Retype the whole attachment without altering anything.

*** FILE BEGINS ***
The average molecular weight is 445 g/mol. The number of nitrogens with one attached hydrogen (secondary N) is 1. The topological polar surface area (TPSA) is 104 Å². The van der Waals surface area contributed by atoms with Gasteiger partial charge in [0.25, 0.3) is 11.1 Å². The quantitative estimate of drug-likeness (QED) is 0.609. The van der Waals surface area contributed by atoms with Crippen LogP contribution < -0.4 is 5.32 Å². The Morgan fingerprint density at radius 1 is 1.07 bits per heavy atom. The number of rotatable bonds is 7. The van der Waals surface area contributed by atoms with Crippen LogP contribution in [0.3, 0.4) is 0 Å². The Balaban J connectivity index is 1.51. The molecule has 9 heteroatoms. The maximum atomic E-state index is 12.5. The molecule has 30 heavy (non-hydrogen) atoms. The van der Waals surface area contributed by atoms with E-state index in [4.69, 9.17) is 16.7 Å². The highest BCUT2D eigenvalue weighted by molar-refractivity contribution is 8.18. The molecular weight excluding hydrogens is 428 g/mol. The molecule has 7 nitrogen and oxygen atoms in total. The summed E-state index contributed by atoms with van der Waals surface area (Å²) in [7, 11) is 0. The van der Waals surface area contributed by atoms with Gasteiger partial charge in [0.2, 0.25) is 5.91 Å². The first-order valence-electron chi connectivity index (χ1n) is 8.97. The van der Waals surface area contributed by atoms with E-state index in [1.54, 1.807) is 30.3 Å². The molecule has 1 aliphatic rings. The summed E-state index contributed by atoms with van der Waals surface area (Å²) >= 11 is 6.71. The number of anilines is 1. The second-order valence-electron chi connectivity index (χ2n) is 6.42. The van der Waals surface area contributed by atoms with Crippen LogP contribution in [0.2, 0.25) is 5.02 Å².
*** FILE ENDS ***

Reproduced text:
The average molecular weight is 445 g/mol. The number of nitrogens with one attached hydrogen (secondary N) is 1. The topological polar surface area (TPSA) is 104 Å². The van der Waals surface area contributed by atoms with Gasteiger partial charge in [0.25, 0.3) is 11.1 Å². The quantitative estimate of drug-likeness (QED) is 0.609. The van der Waals surface area contributed by atoms with Crippen LogP contribution < -0.4 is 5.32 Å². The Morgan fingerprint density at radius 1 is 1.07 bits per heavy atom. The number of rotatable bonds is 7. The van der Waals surface area contributed by atoms with Crippen LogP contribution in [0.3, 0.4) is 0 Å². The Balaban J connectivity index is 1.51. The molecule has 9 heteroatoms. The maximum atomic E-state index is 12.5. The molecule has 30 heavy (non-hydrogen) atoms. The van der Waals surface area contributed by atoms with E-state index in [4.69, 9.17) is 16.7 Å². The highest BCUT2D eigenvalue weighted by molar-refractivity contribution is 8.18. The molecular weight excluding hydrogens is 428 g/mol. The molecule has 7 nitrogen and oxygen atoms in total. The summed E-state index contributed by atoms with van der Waals surface area (Å²) in [7, 11) is 0. The van der Waals surface area contributed by atoms with Gasteiger partial charge in [0.2, 0.25) is 5.91 Å². The first-order valence-electron chi connectivity index (χ1n) is 8.97. The van der Waals surface area contributed by atoms with E-state index in [1.54, 1.807) is 30.3 Å². The molecule has 1 aliphatic rings. The summed E-state index contributed by atoms with van der Waals surface area (Å²) >= 11 is 6.71. The number of anilines is 1. The second-order valence-electron chi connectivity index (χ2n) is 6.42. The van der Waals surface area contributed by atoms with Crippen LogP contribution in [0.2, 0.25) is 5.02 Å².